If teachers are going to assign reading for their classes, they need to read the books, too, and they need to teach them. They need to be open to the idea that even if they don’t enjoy a book, there still may be something worthwhile in the book. And even if they didn’t like a book, maybe their students did, and that enjoyment should be encouraged. Teachers need to be at the forefront of modelling that reading is important and that sometimes you have to read one thing when you’d rather be reading something else. My high school teachers weren’t.

My middle school English teacher, however, had the opposite problem. He threw away any suggestions the school gave for required reading, appropriate books for certain grade levels, etc. and assigned only books he personally liked. And he told his classes he had picked the books primarily because he liked them. While it may have been good for some students to hear that someone in the world like those stuffy old classics, and I did discover a lot of great literature in those classes (The Count of Monte Cristo, Of Mice and Men, The Hound of the Baskervilles), the experience felt limiting to me, even as a child. By reading only books that were among the teacher’s personal favorites, we were getting a limited perspective. The previous teacher had always assigned “girl books” (I hate the term as much as anyone, but it speaks to a lot of people) like Little Women. My teacher didn’t like “girl books” because he was male, so my class never read them. Apparently, “girl books” were unimportant.

If required reading is supposed to accomplish a lot of grand goals like introducing students to the canon, expanding their worldviews, and teaching them to read and write, teachers need to be open to those goals. Teaching literature involves teaching students to get the most they can out of any book, regardless of whether the book is entertaining or whether it agrees with the reader’s personal worldview. Teachers who skip books or mock books–specifically books they personally assigned and asked students to read–are perpetuating the idea that its important to read only things you like (as well as encouraging students to think that school assignments are somehow optional). Yes, schools should have required reading, but teachers should be required to actually teach that reading.

What was your school experience? How did your teachers approach teaching books they didn’t like?

Top Books I Discovered from Required School Reading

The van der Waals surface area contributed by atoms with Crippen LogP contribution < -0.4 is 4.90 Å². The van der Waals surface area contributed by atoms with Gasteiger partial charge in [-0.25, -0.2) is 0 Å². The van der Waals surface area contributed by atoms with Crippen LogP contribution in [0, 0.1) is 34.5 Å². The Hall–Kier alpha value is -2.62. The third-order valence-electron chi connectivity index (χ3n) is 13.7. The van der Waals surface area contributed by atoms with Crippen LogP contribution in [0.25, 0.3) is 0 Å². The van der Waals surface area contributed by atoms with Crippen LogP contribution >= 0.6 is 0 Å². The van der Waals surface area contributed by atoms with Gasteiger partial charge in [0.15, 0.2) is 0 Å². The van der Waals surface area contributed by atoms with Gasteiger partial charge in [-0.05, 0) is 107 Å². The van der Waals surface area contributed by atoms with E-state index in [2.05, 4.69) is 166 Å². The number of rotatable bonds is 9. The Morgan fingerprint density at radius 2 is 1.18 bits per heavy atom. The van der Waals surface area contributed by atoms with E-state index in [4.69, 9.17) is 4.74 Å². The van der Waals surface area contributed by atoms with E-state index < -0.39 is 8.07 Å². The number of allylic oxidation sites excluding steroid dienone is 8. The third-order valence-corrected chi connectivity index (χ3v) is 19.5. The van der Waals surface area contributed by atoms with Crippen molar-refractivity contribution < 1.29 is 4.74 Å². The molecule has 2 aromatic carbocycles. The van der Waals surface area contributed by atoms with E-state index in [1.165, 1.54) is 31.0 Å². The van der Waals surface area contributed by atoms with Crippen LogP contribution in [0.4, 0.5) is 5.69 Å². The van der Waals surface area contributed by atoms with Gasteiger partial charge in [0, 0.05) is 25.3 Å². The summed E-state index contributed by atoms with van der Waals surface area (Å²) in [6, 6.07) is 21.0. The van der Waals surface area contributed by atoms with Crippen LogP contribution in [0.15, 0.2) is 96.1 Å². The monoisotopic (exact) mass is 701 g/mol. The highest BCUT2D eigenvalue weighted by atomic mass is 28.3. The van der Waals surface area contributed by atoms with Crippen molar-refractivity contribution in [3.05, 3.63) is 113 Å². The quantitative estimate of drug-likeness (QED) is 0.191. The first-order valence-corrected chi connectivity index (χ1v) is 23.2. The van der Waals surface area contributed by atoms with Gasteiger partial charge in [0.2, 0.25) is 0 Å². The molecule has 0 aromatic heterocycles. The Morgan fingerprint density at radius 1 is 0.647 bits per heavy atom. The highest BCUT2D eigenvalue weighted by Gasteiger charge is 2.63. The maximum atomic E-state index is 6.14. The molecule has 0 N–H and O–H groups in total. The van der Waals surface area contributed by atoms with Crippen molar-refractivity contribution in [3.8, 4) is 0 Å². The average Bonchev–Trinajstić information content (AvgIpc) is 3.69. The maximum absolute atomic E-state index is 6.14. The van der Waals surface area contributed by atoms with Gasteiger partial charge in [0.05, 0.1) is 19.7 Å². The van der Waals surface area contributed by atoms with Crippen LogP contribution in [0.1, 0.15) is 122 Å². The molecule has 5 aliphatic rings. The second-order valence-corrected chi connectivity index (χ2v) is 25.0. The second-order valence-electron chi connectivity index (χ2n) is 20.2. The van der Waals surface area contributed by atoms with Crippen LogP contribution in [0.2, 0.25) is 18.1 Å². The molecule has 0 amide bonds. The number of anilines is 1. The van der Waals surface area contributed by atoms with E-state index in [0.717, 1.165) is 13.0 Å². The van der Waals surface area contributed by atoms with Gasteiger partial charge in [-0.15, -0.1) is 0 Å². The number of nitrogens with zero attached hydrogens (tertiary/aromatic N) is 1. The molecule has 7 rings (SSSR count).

Discussion Post StarsThis Wednesday, Krysta wrote about the pros and cons of required reading in schools. She noted that we all have horror stories of immensely dull novels we had to read for class, but also asked: what about the required reading we loved? To continue the conversation, here is a list of some great books I first encountered as class assignments.

The Winners

The Count of Monte Cristo by Alexandre Dumas

One of the local high school teachers was furious when she discovered our eighth grade teacher had assigned this to our class. She huffed and puffed about how it was too complex and too long, how it would take her half a year to even begin to get her students to understand it. Personally, I think she blew things way out of proportion. I read this book, unabridged, with zeal. And though I probably didn’t get everything there is to get out of the book, I did go on to reread it a few more times, which certainly helped.

To Kill a Mockingbird by Harper Lee

I read this one in high school and instantly fell in love with the characters and the beautiful writing. It’s still one of my favorite books, and I’ve been able to re-read it a few times and still love it just as much; no re-reading disappointment here! Hopefully Go Set a Watchman will live up to it.

The Lion, the Witch, and the Wardrobe by C. S. Lewis

My third grade teacher read this aloud to us in class, and I couldn’t get enough. I spent the next several weeks checking out the rest of the series from the school library. And then checking them out all over again. I’m so pleased I was able to encounter these books as a child because, as much as I still like them, I just don’t have the same experience reading them as an adult.

Of Mice and Men by John Steinbeck

This one was also assigned by my eighth grade teacher. He was very explicit about assigning books he thought were interesting, instead of assigning ones that fit some recommended grade level. I’m still surprised he got away with this one, due to all the cursing, but I’m so glad he did. I’ve gone on to read several other Steinbeck novels and like most of them, as well.

Honorable Mention

The Catcher in the Rye by J. D. Salinger

My high school English teacher was no longer to officially assign this book because of the cursing…so he gave away the old classroom copies of the novel to anyone who would take one. I think more students probably read this book than if it had actually been required; the lure of banned books is irresistible. And while I don’t think I was ever really an angsty teen, Holden’s disgust with anyone and anything he found “phony” really resonated with me.

What great books did you discover from required reading?